Ex-NFLer Johnny Manziel Opens up About Bipolar Disorder
Former NFL quarterback Johnny Manziel revealed today that he has “bipolar depression,” opening up about some of the steps he’s taking to deal with his mental illness and get back in the game.
In an interview with Good Morning America, the Heisman Trophy winner and one-time Cleveland Browns first round pick said he was diagnosed about a year ago while at a facility in California and he’s now on medication.
“I’m working to make sure that I don’t fall back into any type of depression because I know where that leads,” he told GMA’s T.J. Holmes.
The 25-year-old was cut from the Browns in 2016 and hasn’t played a game since 2015. Off the field, there have been reports of substance abuse, and he’s been caught on film partying, looking woozy, and guzzling from a bottle. He was also charged with domestic assault in 2016 (the charge was dismissed after he agreed to attend anger management class).
It wasn’t until his mom confronted him that his self-destructive actions began to hit home. “I saw the trickle down effects of what I was doing in my daily life that were meaningless and pointless and selfish,” Manziel said.
While Manziel had the courage to go public with his mental health status, for a lot of guys, facing down mental health issues is a challenge.
An estimated 4.4 percent of U.S. adults experience bipolar disorder at some time in their lives, with cases in men a tad higher than in women, according to the National Institute of Mental Health.
Dr. Michael Thase, MD, professor of psychiatry and director of the Mood and Anxiety Program at the Perelman School of Medicine at the University of Pennsylvania, who is not involved with Manziel’s treatment, says people with bipolar affective disorder can fall anywhere on a spectrum when it comes to symptoms of mania and depression.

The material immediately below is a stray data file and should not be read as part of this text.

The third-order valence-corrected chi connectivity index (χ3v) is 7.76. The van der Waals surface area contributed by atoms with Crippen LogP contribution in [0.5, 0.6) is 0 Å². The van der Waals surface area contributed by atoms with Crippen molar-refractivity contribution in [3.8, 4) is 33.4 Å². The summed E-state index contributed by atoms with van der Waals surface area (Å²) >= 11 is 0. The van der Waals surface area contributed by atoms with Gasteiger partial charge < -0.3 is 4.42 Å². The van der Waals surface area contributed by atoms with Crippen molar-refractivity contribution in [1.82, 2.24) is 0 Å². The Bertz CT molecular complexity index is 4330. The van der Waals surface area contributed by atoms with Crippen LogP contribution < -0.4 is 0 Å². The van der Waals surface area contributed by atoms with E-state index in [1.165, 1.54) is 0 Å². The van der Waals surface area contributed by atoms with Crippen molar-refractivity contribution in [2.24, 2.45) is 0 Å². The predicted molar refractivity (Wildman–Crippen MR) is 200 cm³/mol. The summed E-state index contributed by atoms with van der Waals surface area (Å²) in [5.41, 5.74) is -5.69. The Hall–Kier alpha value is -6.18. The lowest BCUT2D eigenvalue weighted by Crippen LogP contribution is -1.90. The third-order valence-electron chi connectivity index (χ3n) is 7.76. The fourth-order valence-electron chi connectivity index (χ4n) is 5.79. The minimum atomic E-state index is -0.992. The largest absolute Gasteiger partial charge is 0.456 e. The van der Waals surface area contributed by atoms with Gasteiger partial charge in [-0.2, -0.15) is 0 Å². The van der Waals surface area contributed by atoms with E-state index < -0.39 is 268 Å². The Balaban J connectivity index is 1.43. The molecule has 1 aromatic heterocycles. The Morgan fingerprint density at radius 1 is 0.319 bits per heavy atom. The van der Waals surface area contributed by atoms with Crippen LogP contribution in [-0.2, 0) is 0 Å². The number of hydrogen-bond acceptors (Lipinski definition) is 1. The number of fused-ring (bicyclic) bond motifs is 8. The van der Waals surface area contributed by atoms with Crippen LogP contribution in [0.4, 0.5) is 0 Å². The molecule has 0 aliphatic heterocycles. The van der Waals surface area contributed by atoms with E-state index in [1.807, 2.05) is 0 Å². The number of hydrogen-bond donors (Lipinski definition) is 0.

More than 90 percent have periods of abnormal elation and periods of depression, Thase told Men’s Health.
“I thought I could see this coming two or three years ago. There was a brashness and an over-the-topness that just seemed like this guy was out of control,” Thase says of Manziel.
On the outside — to sports fans for example — the quarterback’s behaviors may have appeared careless or foolish. But Thase says a narcissistic or spoiled celebrity athlete wouldn’t have waxing and waning periods of bad behavior.
“The bad behavior wouldn’t go along with a change in speed of thought, changes in [physical] appearance, and a decreased need for sleep and other symptoms that define a manic episode. People, when they’re spoiled, don’t hear voices or stay up for four days straight,” he says, noting that he is not privy to any of Manziel’s records, but says that these are some of the hallmarks of bipolar disorder that help experts diagnose the condition.
Manziel told GMA that he was “self-medicating” with alcohol. It’s not uncommon for people with bipolar disorder to have alcohol and drug problems — they’re actually twice as likely as the general public to have substance abuse troubles, Thase says.
“That’s what I thought would make me happy and get out of that depression,” Manziel said. But his “liquid courage” would be gone the next day.
“You are left staring at the ceiling by yourself, and in that depression and back in that hole, that dark hole of sitting in a room by yourself, super depressed, thinking about all the mistakes you made in your life,” he said.
“Johnny Football,” a nickname Manziel earned as his football star ascended, said he finally reached out for support. “I started taking a look at my mental health a little bit and making it a priority in my life.”
He’s a step ahead of many guys. “Men have a much harder time getting help for mental illness compared to women. They tend to minimize things and not get help until conditions become more advanced,” says Thase. Even once they’ve sought help, they are more likely to drop out and be less adherent to therapy and medication — the treatment for bipolar disorder.
Things are looking up for Manziel. He’s engaged to model Bre Tiesi and he’s launched his own clothing line. In addition to staying sober and taking medicine, Manziel is training again and hoping he’ll attract the eye of pro team. As of this month, he’s a free agent.
“I know I want to get back on the football field and do what brought me so much joy in my life,” he said.
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